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Treasury Select Committee Chairman: BoE review 'still needed'

The Chairman of the Treasury Select Committee, Andrew Tyrie MP, said a review into the Bank of England's performance during the financial crisis is "still needed".

If the Governor thought that a review into the Bank’s performance during the crisis had been necessary, it would already have been completed. I am surprised that this was not done some time ago. Both the FSA and the Treasury have produced reports into their own performance.

The Governor suggests that such a review would be undertaken if specifically requested. The Treasury Select Committee has repeatedly called for one, whilst recognising that the best opportunity to do such work - after Lehman, the period in which the FSA produced their report - may now have passed.

The review is still needed. As the Governor himself said, it is important for us all to learn from the mistakes that have been made.

Labour MP criticises King for claiming he could not stop crash

Andy Love
Andy Love Credit: PA

Labour MP Andy Love, a Treasury Select Committee member, said: "This is a very unwise intervention by the Governor...He has been less than forthcoming about the Bank of England's mistakes in the run-up to the crash when it had a very clear responsibility for financial stability.

"And he is compromising his position by once again backing George Osborne's economic plan, even though we now know it has comprehensively failed and pushed Britain back into recession.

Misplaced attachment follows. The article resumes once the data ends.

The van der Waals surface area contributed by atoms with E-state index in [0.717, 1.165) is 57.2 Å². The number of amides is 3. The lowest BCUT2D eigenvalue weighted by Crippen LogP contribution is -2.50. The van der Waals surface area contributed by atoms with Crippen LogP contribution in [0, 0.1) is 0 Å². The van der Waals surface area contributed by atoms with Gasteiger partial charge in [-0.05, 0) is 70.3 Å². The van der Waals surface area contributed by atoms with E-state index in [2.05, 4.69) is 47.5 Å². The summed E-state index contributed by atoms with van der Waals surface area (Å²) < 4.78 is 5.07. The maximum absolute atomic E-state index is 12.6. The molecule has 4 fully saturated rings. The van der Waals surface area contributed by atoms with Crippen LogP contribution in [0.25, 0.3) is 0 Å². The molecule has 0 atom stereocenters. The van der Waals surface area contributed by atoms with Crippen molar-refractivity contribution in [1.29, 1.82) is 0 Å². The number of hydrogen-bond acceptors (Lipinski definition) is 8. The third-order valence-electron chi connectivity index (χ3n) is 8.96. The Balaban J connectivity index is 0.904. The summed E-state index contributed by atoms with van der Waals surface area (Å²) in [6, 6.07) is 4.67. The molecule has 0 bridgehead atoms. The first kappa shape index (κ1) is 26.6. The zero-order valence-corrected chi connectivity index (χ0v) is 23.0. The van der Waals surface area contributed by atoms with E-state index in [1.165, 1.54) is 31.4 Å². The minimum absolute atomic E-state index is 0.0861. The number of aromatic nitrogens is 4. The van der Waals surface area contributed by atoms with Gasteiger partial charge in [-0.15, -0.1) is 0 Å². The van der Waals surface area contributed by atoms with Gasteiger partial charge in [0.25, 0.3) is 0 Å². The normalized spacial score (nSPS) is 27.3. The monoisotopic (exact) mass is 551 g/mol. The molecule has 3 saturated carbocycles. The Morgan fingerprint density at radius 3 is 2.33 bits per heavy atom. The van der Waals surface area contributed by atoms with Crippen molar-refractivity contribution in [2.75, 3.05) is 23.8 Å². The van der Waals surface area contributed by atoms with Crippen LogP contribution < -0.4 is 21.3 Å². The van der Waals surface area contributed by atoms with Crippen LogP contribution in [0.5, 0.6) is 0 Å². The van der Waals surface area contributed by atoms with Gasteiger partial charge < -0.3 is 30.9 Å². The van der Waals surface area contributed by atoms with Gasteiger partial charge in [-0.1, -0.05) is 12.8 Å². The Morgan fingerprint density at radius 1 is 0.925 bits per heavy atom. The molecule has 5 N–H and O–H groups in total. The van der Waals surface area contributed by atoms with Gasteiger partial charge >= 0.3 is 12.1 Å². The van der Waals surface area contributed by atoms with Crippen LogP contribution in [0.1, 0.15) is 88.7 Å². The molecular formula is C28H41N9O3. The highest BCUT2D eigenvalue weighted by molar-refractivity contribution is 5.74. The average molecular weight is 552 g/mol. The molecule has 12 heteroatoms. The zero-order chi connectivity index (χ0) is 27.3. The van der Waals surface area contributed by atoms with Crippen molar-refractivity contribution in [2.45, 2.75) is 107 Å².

"His attempt to blame Britain's lack of growth for the last year and a half on world energy and food prices going up, rather than the Government's reckless policies, will not wash when countries like America have seen their economies grow strongly."

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Tory deputy chairman blames Labour over banking crisis

Michael Fallon
Conservative Party deputy chairman Michael Fallon Credit: UPPA/Photoshot

Conservative Party deputy chairman Michael Fallon has attacked Labour over its handling of the banking crisis.

He backed up comments by Bank of England Governor, Mervyn King, that his hands had been tied, after Labour took away his power to regulate the banks in 1997.

Mr Fallon said: "Ed Balls got the big judgment wrong when he was in government, and he's got it wrong now.

He also claimed that Mervyn King was "rejecting Labour's plans for more spending, more borrowing and more debt - exactly how Ed Balls and Gordon Brown got us into this mess in the first place."

King claims he was powerless to prevent banking crisis

Bank of England Governor Mervyn King insists his hands were tied when it came to doing more, in practical terms, to avert the banking crisis.

In a radio interview, he defended the Bank's handling of the financial meltdown.

So why, you might ask, did the Bank of England not do more to prevent the disaster?

We should have, but the power to regulate banks had been taken away from us in 1997, our power was limited to that of publishing reports and preaching sermons.

And we did preach sermons about the risks. But we didn't imagine the scale of the disaster that would occur when the risks crystallised.

King defends personal failings over banking crisis

Mervyn King has emphasised that the Bank of England was not the only one caught out by the banking crisis.